We meet you all over the country, and I love to meet you. I tell you exactly what I say to every one of them—“It is good to meet a listener, because Bob doesn’t listen to me while I’m in the studio.” [Laughter]
Bob: It’s not true! That is not true!
Dennis: It is so true. He takes naps, folks. So I’m glad to meet a listener that is actually listening to FamilyLife Today.
Bob: It’s when we leave that I stop listening to you. [Laughter]
Dennis: Oh yes; that really is true!
But anyway, “Thanks for listening”; and then, to the second group—the donors who make this ministry happen—no joke, we could not do what we do if you did not stand with us—those of you who are Legacy Partners, who give monthly; those of you who give once a year, and you give generously; those of you who give sacrificially—we don’t take any of that for granted.
Dennis: It’s not sticking to our fingers, I promise you—it’s going right into the homes and hearts of families all over the country and all over the world, actually, through the internet. “Thank you,” for giving and “Thank you,” for caring about other people’s homes—others beside yourselves.
That’s the kind of people we need today, Bob—who are reaching out and care about others.
Bob: I did a lot of the planning for this week without really talking to you about it, so—
Dennis: That’s correct.
Bob: — like: “What else is new?” [Laughter]
Dennis: You don’t listen; and you don’t talk, either! [Laughter]
Bob: I decided, as we were talking about clips to feature—
Dennis: I think I may just take over someday; you know?
Bob: —I thought we should have a day where we heard from people who have significantly marked your life. The first one was somebody you heard when you were in college; right?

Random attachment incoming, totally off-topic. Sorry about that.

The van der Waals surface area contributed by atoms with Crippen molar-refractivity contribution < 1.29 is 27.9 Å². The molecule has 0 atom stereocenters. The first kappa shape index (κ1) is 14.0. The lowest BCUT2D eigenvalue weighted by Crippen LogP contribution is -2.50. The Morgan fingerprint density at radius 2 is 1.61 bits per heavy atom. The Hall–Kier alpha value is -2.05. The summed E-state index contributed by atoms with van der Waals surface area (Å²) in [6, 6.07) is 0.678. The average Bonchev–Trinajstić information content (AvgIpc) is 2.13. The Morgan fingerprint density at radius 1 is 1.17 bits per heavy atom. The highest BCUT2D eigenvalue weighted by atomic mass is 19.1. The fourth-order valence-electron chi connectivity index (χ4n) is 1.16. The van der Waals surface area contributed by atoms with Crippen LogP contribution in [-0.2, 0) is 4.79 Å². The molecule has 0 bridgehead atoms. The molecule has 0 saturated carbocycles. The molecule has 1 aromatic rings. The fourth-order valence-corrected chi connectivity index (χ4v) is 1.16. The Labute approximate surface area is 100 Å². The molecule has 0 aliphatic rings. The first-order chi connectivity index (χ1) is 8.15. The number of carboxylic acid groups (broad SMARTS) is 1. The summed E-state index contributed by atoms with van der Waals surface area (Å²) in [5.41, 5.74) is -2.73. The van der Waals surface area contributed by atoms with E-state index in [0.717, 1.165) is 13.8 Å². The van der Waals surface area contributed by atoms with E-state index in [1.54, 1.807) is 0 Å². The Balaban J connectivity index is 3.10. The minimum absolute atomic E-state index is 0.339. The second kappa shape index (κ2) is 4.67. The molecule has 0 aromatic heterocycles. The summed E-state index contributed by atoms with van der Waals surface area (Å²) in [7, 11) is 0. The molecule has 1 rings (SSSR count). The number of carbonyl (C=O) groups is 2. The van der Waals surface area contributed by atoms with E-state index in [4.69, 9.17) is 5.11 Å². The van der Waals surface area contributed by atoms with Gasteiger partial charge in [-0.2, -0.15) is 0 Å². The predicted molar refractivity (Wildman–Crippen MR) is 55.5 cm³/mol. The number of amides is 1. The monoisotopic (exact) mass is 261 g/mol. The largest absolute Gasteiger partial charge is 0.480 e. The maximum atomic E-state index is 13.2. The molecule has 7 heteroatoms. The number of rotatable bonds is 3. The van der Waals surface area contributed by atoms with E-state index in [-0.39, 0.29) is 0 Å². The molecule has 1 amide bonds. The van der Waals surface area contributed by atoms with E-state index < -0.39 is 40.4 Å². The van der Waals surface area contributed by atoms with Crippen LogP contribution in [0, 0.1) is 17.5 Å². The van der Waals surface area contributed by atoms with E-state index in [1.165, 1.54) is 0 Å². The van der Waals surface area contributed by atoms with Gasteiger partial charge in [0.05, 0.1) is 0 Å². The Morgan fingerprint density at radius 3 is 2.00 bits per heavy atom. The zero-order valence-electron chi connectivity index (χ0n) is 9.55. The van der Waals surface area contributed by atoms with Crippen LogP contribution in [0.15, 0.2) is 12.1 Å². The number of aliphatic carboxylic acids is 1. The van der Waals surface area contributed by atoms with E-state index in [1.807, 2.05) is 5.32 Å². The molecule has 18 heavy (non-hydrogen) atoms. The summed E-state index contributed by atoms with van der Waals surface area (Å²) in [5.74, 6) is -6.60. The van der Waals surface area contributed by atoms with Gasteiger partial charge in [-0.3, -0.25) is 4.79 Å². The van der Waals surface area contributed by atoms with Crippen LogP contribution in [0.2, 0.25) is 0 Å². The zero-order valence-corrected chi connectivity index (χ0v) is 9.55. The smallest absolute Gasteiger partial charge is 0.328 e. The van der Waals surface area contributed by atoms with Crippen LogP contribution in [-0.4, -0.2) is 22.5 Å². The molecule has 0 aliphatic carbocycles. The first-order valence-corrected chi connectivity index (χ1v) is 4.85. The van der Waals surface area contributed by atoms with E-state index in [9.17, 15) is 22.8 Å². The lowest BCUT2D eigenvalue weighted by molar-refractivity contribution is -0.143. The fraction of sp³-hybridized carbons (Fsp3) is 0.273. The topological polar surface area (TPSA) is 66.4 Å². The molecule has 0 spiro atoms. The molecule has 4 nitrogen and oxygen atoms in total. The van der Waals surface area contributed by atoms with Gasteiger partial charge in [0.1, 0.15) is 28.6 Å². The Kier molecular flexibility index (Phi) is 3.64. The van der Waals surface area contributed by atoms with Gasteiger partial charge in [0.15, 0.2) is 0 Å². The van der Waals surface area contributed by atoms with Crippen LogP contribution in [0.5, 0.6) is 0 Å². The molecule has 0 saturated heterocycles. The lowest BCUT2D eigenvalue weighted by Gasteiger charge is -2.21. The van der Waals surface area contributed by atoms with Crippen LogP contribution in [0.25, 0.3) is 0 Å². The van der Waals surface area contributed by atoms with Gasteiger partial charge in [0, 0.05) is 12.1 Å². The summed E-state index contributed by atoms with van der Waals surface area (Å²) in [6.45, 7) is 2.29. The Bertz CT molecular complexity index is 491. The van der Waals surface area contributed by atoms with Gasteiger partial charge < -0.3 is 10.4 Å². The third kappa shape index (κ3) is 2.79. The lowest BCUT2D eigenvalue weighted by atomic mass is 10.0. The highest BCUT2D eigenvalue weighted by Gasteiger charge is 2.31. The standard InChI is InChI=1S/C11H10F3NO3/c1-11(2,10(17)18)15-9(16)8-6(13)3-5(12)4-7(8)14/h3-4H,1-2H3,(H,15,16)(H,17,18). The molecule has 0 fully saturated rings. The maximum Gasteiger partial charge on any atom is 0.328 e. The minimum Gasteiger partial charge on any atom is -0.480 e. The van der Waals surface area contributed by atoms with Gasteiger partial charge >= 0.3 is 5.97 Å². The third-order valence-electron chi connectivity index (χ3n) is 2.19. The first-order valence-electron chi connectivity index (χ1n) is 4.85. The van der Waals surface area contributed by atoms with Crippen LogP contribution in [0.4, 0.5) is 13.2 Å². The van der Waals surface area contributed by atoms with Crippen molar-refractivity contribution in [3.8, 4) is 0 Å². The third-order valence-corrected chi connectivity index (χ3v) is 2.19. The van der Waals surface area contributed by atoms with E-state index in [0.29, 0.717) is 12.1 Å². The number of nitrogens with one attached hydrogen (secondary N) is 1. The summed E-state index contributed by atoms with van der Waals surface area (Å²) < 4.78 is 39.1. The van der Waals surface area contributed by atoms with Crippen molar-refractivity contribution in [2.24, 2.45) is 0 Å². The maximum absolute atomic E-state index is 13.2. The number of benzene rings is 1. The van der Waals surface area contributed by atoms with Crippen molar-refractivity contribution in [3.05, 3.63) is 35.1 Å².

Dennis: All the way back to the Harvard of the Ozarks—the University of Arkansas. I was a student, and Josh McDowell came to the campus. I’m telling you—his emphasis on apologetics and a defense for the faith hit me squarely in the middle of my heart.
Bob: You had come from a family in southwest Missouri, where your mom and dad loved each other and where they were marked by integrity.
Josh came from a very different family, and that’s part of what he shared with us when he sat down with us on FamilyLife Today.
Dennis: Take us back to your home, as a boy, growing up. What did your relationship with your dad look like?
Josh: Well, we did very few things together. I always felt that I always did things with him with the things he wanted to do and he had to do. He never did things that I wanted to do or wanted him to step into my life. I basically remember him, at a quarter-to-five in the morning every morning, come and get me out of bed and say, “Go out and do the chores,” and then, coming home late afternoon, after football practice to work. He was always drunk / always drunk.
And then, I would just look for him and watch him to go out and find his bottles; because I kept thinking, “If I can destroy his bottles, there’s something that will stop.” I would peek out the windows and see where he’d go hide his booze and drink; and then, I’d, either, go out and destroy or I’d go out and urinate in the whiskey bottles to try to embarrass him / to make him sick. Those are the basic memories that I had.
Bob: Did you ever sit down with your mom and explain how you felt or your frustrations with your dad?
Josh: No; because I was never given that opportunity. I always feared ever taking the initiative to do that. My mom was a very—you know, I remember her—that without her, I don’t know what I would have done. She was quite a loving woman with us kids. I think she was a good mom; I really do. I think, without that, I would have died; because I remember, when my older brother—my one sister committed suicide—and then, my older brother, Wilmot, tried to sue my parents for every penny they had.
I was just a little kid, and my folks—he was my dad’s favorite kid. I mean, my dad gave him everything; and he’s the one kid that turned on my dad and took him to court to try to get the whole farm—all the cows / everything from him. My dad had built a house for him and everything on the farm—so he was going to move it. I remember my mom and dad said: “Please leave the house here. We need it. We’ll pay you for the house; we’ll build you another.” But out of spite—and I understand why he did it—out of spite, he was moving the house. What he did—he got all—he was a very popular young man in the town / very sharp guy, my oldest brother.